The Artemis Project is a compact game and it plays in just 6 rounds, but in that box there's a whole lot of challenging interlinked decisions. You're not building an engine in the traditional board gaming sense where one card might produce resources that power another card. Instead you're populating an engine that provides a place for your workers to live and then in later rounds becomes the focus of your end game points. You need to be very selective with the workers you take and the buildings you acquire to ensure that they're a good match for end game points, as well as a good mix which is also rewarded.

I am not a big fan of player conflict in games, or games where I commit to an action, only for it to be thwarted by other players. For me, this happened a little too often in The Artemis Project. Often I would find myself thinking that I needed to make my own luck, as is often the case in dice worker placement games, but then Amy's action would really feel like a direct attack against my only strategy for that turn. The Artemis Project does a great job of making high dice rolls and low dice rolls all have value in the game, with low dice guaranteeing you first pick, but higher dice guaranteeing you more resources/colonists or similar, but there is often still a way you can be screwed over eg. rolling all ones when you are low on all resources, or rolling all sixes which means you'll get last choice of resources and perhaps not be able to afford the building you need.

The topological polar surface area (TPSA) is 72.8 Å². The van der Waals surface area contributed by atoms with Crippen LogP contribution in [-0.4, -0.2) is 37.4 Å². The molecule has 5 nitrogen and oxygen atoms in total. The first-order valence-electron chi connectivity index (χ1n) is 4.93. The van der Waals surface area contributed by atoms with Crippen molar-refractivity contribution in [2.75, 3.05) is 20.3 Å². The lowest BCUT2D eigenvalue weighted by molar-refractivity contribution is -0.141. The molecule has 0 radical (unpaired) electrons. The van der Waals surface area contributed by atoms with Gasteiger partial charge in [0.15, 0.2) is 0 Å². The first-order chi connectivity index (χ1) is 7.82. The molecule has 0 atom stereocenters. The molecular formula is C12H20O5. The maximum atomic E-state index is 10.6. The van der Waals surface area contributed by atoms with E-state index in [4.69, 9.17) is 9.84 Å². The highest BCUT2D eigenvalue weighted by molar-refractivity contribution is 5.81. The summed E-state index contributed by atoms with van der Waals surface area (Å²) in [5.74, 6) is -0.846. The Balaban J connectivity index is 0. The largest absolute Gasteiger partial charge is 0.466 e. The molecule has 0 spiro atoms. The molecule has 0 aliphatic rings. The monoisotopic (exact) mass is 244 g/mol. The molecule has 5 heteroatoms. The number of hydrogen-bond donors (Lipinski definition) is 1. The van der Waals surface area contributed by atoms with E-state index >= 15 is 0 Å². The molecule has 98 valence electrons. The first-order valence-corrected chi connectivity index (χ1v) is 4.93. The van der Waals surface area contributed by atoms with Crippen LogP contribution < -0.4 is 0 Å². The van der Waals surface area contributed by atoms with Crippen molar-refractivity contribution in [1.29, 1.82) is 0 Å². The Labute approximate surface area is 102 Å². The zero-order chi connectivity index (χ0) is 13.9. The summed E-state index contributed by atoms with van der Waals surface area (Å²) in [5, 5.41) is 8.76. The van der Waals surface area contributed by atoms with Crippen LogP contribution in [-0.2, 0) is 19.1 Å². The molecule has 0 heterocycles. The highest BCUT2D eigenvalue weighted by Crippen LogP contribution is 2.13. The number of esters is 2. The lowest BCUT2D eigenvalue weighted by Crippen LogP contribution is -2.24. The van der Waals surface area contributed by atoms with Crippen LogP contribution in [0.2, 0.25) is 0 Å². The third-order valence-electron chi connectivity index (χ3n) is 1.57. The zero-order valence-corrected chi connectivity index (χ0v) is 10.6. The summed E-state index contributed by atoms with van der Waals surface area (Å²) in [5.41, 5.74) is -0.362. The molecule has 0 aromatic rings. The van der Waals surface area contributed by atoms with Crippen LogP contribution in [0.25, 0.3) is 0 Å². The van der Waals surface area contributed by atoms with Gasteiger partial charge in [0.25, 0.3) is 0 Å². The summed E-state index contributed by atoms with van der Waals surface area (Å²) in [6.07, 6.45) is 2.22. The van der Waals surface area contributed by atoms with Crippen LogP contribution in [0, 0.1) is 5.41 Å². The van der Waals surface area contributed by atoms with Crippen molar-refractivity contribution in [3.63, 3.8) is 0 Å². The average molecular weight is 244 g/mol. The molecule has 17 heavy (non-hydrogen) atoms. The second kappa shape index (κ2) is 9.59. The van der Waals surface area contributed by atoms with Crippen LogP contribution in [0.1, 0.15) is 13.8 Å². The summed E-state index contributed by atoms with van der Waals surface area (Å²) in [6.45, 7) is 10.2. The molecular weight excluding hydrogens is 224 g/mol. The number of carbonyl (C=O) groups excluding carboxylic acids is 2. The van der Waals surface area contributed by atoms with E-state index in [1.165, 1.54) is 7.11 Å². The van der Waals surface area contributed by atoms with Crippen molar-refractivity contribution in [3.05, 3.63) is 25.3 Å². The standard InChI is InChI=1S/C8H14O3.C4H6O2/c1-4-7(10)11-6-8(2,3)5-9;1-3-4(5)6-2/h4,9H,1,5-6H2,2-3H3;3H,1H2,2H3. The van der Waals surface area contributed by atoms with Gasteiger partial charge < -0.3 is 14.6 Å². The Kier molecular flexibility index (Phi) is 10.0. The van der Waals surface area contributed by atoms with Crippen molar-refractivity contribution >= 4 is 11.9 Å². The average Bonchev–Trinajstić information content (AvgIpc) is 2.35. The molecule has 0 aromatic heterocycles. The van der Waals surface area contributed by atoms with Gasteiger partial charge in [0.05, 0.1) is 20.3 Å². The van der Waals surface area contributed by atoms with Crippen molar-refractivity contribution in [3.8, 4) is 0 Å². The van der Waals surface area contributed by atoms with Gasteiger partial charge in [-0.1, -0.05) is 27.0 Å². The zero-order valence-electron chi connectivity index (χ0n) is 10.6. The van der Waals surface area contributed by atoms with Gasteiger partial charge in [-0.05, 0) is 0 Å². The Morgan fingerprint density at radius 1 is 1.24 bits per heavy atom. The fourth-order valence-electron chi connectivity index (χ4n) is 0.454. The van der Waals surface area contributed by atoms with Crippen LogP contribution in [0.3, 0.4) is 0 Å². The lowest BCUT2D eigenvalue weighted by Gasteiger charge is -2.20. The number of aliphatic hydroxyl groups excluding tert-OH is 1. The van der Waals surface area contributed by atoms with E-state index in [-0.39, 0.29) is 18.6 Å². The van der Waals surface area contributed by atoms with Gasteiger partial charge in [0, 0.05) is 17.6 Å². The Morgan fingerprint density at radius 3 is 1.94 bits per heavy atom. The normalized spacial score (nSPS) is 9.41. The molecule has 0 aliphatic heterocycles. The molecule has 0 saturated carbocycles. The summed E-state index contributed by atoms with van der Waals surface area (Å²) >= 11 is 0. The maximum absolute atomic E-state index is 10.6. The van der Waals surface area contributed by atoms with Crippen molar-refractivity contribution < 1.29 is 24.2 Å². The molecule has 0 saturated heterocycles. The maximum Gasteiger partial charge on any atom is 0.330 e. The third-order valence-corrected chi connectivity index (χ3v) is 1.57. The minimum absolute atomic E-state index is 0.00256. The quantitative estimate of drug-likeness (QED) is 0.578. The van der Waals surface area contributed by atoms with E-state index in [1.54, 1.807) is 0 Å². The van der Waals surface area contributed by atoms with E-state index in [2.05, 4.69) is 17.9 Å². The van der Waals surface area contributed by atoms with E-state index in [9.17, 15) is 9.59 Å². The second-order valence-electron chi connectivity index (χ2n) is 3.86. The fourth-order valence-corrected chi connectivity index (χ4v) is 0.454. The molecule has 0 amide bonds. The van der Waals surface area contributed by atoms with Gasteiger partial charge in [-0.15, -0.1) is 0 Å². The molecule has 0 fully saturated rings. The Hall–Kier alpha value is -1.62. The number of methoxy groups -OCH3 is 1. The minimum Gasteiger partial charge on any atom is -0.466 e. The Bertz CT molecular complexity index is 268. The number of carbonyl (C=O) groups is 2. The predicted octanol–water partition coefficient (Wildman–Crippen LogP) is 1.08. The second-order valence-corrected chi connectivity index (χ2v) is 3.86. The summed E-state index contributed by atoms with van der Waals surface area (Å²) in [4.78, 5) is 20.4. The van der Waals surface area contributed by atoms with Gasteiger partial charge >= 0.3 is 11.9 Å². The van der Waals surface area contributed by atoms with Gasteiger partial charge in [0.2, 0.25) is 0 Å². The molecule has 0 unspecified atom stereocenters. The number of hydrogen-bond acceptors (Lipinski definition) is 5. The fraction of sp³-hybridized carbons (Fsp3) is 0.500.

I did have enjoyable games of The Artemis Project, it's one of the most intense dice worker placement games I've played. It has a little to much conflict and a few too many luck elements to really hit home for me, but when it all comes together there are some really satisfying turns and games that I've had when I've had the chance to play in a slightly more solitaire way. If you're okay with jostling for position on the game board then I'd really highly recommend checking out The Artemis Project.

You might like...
  • The game is tight and there's no room for mistakes. Careful planning and prediction of other players is highly rewarded.
  • It's possible to make a good play with either high or low rolls on most turns.
  • Even the prototype artwork is striking and looks impressive. This promises to be a great looking game.
You might not enjoy...
    • It is possible to roll badly and be pretty trapped as a result, especially with high dice rolls.
    • If you don't enjoy player conflict, then you might not enjoy being outbid on a building or in the turn order for taking resources or new people cubes.
    The Verdict
    The Artemis Project is a tight dice worker placement with no room for mistakes and lots of player interaction. It's quick to play, but filled with tough decisions that make it engaging, even on other players turns!

    The Artemis Project was a preview copy kindly provided by Marc Specter at Grand Gamers Guild. It will be live on Kickstarter during September 2018 and you can check out the campaign here.